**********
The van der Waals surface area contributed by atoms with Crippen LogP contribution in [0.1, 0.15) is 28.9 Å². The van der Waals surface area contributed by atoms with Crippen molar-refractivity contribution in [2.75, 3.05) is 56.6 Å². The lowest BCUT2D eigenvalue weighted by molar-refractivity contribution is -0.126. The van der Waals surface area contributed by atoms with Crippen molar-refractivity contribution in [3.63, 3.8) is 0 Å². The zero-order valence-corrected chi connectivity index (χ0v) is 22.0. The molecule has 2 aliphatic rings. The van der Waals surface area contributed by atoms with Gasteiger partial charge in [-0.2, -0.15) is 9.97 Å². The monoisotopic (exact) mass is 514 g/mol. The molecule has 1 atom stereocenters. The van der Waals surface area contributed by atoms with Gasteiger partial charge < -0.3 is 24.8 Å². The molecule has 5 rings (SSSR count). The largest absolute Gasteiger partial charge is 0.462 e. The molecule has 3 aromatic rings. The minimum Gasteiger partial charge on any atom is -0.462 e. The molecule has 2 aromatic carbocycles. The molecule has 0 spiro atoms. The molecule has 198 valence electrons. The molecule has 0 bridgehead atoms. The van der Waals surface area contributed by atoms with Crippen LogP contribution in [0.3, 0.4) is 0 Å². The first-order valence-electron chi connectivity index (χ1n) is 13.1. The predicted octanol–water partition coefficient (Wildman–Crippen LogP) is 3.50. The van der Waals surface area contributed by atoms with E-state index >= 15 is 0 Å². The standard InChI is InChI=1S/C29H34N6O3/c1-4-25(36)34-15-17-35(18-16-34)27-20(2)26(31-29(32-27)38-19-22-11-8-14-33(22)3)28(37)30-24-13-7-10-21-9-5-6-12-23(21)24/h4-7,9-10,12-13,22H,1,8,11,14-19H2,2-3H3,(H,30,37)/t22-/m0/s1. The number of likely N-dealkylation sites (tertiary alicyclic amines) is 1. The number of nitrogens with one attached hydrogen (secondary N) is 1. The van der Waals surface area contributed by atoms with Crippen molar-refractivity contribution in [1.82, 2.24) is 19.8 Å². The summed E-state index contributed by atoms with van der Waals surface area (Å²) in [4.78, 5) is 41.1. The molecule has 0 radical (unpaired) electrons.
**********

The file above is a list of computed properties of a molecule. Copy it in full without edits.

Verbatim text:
The van der Waals surface area contributed by atoms with Crippen LogP contribution in [0.1, 0.15) is 28.9 Å². The van der Waals surface area contributed by atoms with Crippen molar-refractivity contribution in [2.75, 3.05) is 56.6 Å². The lowest BCUT2D eigenvalue weighted by molar-refractivity contribution is -0.126. The van der Waals surface area contributed by atoms with Crippen molar-refractivity contribution in [3.63, 3.8) is 0 Å². The zero-order valence-corrected chi connectivity index (χ0v) is 22.0. The molecule has 2 aliphatic rings. The van der Waals surface area contributed by atoms with Gasteiger partial charge in [-0.2, -0.15) is 9.97 Å². The monoisotopic (exact) mass is 514 g/mol. The molecule has 1 atom stereocenters. The van der Waals surface area contributed by atoms with Gasteiger partial charge < -0.3 is 24.8 Å². The molecule has 5 rings (SSSR count). The largest absolute Gasteiger partial charge is 0.462 e. The molecule has 3 aromatic rings. The minimum Gasteiger partial charge on any atom is -0.462 e. The molecule has 2 aromatic carbocycles. The molecule has 0 spiro atoms. The molecule has 198 valence electrons. The molecule has 0 bridgehead atoms. The van der Waals surface area contributed by atoms with Crippen LogP contribution in [0.3, 0.4) is 0 Å². The first-order valence-electron chi connectivity index (χ1n) is 13.1. The predicted octanol–water partition coefficient (Wildman–Crippen LogP) is 3.50. The van der Waals surface area contributed by atoms with E-state index >= 15 is 0 Å². The standard InChI is InChI=1S/C29H34N6O3/c1-4-25(36)34-15-17-35(18-16-34)27-20(2)26(31-29(32-27)38-19-22-11-8-14-33(22)3)28(37)30-24-13-7-10-21-9-5-6-12-23(21)24/h4-7,9-10,12-13,22H,1,8,11,14-19H2,2-3H3,(H,30,37)/t22-/m0/s1. The number of likely N-dealkylation sites (tertiary alicyclic amines) is 1. The number of nitrogens with one attached hydrogen (secondary N) is 1. The van der Waals surface area contributed by atoms with Crippen molar-refractivity contribution in [1.82, 2.24) is 19.8 Å². The summed E-state index contributed by atoms with van der Waals surface area (Å²) in [4.78, 5) is 41.1. The molecule has 0 radical (unpaired) electrons.